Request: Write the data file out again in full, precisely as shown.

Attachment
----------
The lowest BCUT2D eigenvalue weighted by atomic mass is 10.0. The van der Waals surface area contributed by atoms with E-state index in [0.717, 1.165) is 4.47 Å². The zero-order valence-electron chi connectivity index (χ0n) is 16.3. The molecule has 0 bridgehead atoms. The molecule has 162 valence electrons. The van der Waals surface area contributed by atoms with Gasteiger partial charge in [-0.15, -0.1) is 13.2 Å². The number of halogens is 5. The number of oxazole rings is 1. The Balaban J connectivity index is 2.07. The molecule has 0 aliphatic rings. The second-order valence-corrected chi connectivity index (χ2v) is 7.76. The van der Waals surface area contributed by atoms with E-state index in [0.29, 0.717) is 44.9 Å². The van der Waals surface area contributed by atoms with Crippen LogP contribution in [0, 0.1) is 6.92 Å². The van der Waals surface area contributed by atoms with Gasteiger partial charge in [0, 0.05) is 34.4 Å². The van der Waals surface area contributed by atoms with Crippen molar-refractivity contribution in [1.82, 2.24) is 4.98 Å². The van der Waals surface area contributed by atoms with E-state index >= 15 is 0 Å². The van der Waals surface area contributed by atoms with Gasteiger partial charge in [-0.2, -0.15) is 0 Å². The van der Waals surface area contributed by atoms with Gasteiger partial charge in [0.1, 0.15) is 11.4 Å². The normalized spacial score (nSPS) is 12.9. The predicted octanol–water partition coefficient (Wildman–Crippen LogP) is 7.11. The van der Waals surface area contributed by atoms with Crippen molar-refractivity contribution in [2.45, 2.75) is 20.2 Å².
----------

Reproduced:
The lowest BCUT2D eigenvalue weighted by atomic mass is 10.0. The van der Waals surface area contributed by atoms with E-state index in [0.717, 1.165) is 4.47 Å². The zero-order valence-electron chi connectivity index (χ0n) is 16.3. The molecule has 0 bridgehead atoms. The molecule has 162 valence electrons. The van der Waals surface area contributed by atoms with Gasteiger partial charge in [-0.15, -0.1) is 13.2 Å². The number of halogens is 5. The number of oxazole rings is 1. The Balaban J connectivity index is 2.07. The molecule has 0 aliphatic rings. The second-order valence-corrected chi connectivity index (χ2v) is 7.76. The van der Waals surface area contributed by atoms with E-state index in [0.29, 0.717) is 44.9 Å². The van der Waals surface area contributed by atoms with Crippen LogP contribution in [0, 0.1) is 6.92 Å². The van der Waals surface area contributed by atoms with Gasteiger partial charge in [0, 0.05) is 34.4 Å². The van der Waals surface area contributed by atoms with Crippen molar-refractivity contribution in [1.82, 2.24) is 4.98 Å². The van der Waals surface area contributed by atoms with E-state index >= 15 is 0 Å². The van der Waals surface area contributed by atoms with Gasteiger partial charge in [-0.2, -0.15) is 0 Å². The van der Waals surface area contributed by atoms with Gasteiger partial charge in [0.1, 0.15) is 11.4 Å². The normalized spacial score (nSPS) is 12.9. The predicted octanol–water partition coefficient (Wildman–Crippen LogP) is 7.11. The van der Waals surface area contributed by atoms with Crippen molar-refractivity contribution in [2.45, 2.75) is 20.2 Å².